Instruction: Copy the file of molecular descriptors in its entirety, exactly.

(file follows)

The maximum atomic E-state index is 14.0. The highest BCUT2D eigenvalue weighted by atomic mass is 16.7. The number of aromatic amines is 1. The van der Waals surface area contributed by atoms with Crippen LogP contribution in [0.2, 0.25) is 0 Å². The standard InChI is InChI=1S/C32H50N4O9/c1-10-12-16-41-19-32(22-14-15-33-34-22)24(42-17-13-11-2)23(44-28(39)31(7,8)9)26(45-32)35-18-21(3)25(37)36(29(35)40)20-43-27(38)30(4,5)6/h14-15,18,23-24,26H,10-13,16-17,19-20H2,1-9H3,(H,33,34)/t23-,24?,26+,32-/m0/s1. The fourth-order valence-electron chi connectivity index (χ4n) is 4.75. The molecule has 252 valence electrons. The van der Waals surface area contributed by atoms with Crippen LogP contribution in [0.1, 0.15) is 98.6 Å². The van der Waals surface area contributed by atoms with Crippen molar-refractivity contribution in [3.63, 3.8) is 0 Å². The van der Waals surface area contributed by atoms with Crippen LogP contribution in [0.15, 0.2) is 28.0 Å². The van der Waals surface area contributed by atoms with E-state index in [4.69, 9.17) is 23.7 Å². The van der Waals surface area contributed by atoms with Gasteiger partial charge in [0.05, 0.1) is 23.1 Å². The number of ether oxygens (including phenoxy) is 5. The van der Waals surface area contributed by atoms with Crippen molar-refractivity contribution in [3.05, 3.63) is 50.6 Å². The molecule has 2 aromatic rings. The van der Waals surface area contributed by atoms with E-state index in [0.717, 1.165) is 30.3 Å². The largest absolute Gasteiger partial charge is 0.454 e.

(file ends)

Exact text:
The maximum atomic E-state index is 14.0. The highest BCUT2D eigenvalue weighted by atomic mass is 16.7. The number of aromatic amines is 1. The van der Waals surface area contributed by atoms with Crippen LogP contribution in [0.2, 0.25) is 0 Å². The standard InChI is InChI=1S/C32H50N4O9/c1-10-12-16-41-19-32(22-14-15-33-34-22)24(42-17-13-11-2)23(44-28(39)31(7,8)9)26(45-32)35-18-21(3)25(37)36(29(35)40)20-43-27(38)30(4,5)6/h14-15,18,23-24,26H,10-13,16-17,19-20H2,1-9H3,(H,33,34)/t23-,24?,26+,32-/m0/s1. The fourth-order valence-electron chi connectivity index (χ4n) is 4.75. The molecule has 252 valence electrons. The van der Waals surface area contributed by atoms with Crippen LogP contribution in [0.1, 0.15) is 98.6 Å². The van der Waals surface area contributed by atoms with Crippen molar-refractivity contribution in [3.63, 3.8) is 0 Å². The van der Waals surface area contributed by atoms with Crippen LogP contribution in [0.15, 0.2) is 28.0 Å². The van der Waals surface area contributed by atoms with E-state index in [4.69, 9.17) is 23.7 Å². The van der Waals surface area contributed by atoms with Gasteiger partial charge in [0.05, 0.1) is 23.1 Å². The number of ether oxygens (including phenoxy) is 5. The van der Waals surface area contributed by atoms with Crippen molar-refractivity contribution in [3.05, 3.63) is 50.6 Å². The molecule has 2 aromatic rings. The van der Waals surface area contributed by atoms with E-state index in [0.717, 1.165) is 30.3 Å². The largest absolute Gasteiger partial charge is 0.454 e.